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The occupation in support of Luqman Onikosi was counter-productive

On Friday 11th March, I went down to Bramber House to watch a gathering of approximately 200 other students protesting against the Home Office’s decision to deport former Sussex student Luqman Onikosi back to Nigeria, his home country.

While I’m personally in full support of Luqman and the attempt to repeal the decision, I can’t help but question the method and indeed the motives of those students who were recently occupying Bramber House

In itself the occupation and the demands made upon the university by the protestors are ludicrous, but most importantly counter-productive. The mere suggestion that the University has some sort of power over the Home Office is nonsense.

Even if it were to issue a statement in support of Luqman, what evidence is there to say that the Home Office would listen?

It seems to me that perhaps instead of directing their anguish towards the University, the occupiers should be turning their attention to more productive methods of protest.

It comes across that the occupation itself isn’t solely about the rights of Luqman to remain in the UK, but is in fact part of a larger agenda which is opposed to the University’s management, the privatisation of education and tuition fees.

While I stand in agreement that free education is something that we as students should be fighting for, I think this rather detracts from the imperative issue at hand.

The occupation of Bramber House, far from being inconvenient to students who have classes in the building, or to those who work in the Co-Op or Eat Central, comes across as some kind of nostalgic trip to the occupation of the same building in 2013.

I’m not sure if it’s entirely fair to suggest that these students are only occupying out of some kind of hobby, but I certainly think we should be questioning their motives, and helping Luqman fight his case in more fruitful and less obstructive ways.

Instead of the occupation of Bramber house, I urge you all to contact your MP (yes both the one at home and our very own Caroline Lucas), sign the widely circulated petition and contribute to the page dedicated to helping Luqman receive funding for his legal case.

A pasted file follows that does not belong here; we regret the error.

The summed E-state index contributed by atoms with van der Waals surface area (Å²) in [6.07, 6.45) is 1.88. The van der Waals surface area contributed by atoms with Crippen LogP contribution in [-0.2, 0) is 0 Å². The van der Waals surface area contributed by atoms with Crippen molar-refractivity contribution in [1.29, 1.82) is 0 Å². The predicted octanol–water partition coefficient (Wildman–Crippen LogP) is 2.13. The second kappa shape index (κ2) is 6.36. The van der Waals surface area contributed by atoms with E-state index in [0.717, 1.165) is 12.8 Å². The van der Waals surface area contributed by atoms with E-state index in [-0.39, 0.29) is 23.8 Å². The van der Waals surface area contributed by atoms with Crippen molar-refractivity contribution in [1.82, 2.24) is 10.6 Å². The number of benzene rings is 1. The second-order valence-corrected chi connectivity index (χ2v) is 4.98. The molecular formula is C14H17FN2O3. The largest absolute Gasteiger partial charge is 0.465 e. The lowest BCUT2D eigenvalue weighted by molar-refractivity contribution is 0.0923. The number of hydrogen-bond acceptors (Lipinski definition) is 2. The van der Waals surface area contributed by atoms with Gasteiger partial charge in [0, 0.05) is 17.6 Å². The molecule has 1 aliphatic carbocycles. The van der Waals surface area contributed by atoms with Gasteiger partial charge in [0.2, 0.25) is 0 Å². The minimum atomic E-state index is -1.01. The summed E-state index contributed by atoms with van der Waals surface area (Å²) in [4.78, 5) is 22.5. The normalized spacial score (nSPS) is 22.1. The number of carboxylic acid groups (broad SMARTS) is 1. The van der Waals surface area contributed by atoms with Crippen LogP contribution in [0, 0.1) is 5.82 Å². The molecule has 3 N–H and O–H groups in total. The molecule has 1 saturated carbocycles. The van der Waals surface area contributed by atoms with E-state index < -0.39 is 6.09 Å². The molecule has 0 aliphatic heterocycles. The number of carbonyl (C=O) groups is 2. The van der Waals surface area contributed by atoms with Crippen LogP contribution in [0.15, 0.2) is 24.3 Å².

And to satisfy those craving for protest, how about we demonstrate outside the Home Office, Westminster, or Theresa May’s constituency office?

Lucy Williams

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9 Comments

  1. This is such a poor argument. The occupation has gathered a lot of support, now we need to use and maintain that support through other creative activism. The occupation is just part of the fight – the fight is not over. The university need to recognise their complicity. Don’t use your energy to oppose the movement be a part of it! ‪#‎dontdeportluqman‬

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  2. I heard today that when protestors entered Bramber House a staff member was knocked to the floor and trampled on! Apparantly she was later rushed to hospital and is in a critical condition!

    Not quite as moral as they make out!

    My daughter’s partner who has been working as a security guard at the University has been threatened, spat at and injured during the protest!

    Their behaviour is a disgrace!

    Reply
  3. The university has declared it’s support of the Home Office’s decision by way of a report they issued. This in itself explains the students anguish at the university. Luqman is a fellow student who deserves support from the institution, which he isn’t currently getting. The writer shows their ignorance with this poorly researched article.